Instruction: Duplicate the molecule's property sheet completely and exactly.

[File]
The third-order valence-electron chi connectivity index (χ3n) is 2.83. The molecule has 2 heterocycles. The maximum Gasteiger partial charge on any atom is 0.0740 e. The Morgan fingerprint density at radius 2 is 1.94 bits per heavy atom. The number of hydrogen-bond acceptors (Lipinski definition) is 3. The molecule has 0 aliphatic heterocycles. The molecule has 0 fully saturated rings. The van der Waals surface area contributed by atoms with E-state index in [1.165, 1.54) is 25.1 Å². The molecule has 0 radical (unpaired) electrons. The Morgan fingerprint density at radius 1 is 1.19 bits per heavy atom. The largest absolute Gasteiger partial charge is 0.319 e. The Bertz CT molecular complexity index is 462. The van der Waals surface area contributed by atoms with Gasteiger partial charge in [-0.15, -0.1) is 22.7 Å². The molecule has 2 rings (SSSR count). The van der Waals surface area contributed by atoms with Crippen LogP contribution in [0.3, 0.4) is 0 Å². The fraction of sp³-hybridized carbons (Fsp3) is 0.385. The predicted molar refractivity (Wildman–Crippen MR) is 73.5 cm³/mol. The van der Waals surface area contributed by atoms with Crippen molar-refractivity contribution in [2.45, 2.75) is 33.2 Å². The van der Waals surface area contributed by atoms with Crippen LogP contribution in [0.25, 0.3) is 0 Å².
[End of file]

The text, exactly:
The third-order valence-electron chi connectivity index (χ3n) is 2.83. The molecule has 2 heterocycles. The maximum Gasteiger partial charge on any atom is 0.0740 e. The Morgan fingerprint density at radius 2 is 1.94 bits per heavy atom. The number of hydrogen-bond acceptors (Lipinski definition) is 3. The molecule has 0 aliphatic heterocycles. The molecule has 0 fully saturated rings. The van der Waals surface area contributed by atoms with E-state index in [1.165, 1.54) is 25.1 Å². The molecule has 0 radical (unpaired) electrons. The Morgan fingerprint density at radius 1 is 1.19 bits per heavy atom. The largest absolute Gasteiger partial charge is 0.319 e. The Bertz CT molecular complexity index is 462. The van der Waals surface area contributed by atoms with Gasteiger partial charge in [-0.15, -0.1) is 22.7 Å². The molecule has 2 rings (SSSR count). The van der Waals surface area contributed by atoms with Crippen LogP contribution in [0.3, 0.4) is 0 Å². The fraction of sp³-hybridized carbons (Fsp3) is 0.385. The predicted molar refractivity (Wildman–Crippen MR) is 73.5 cm³/mol. The van der Waals surface area contributed by atoms with Crippen molar-refractivity contribution in [2.45, 2.75) is 33.2 Å². The van der Waals surface area contributed by atoms with Crippen LogP contribution in [0.25, 0.3) is 0 Å².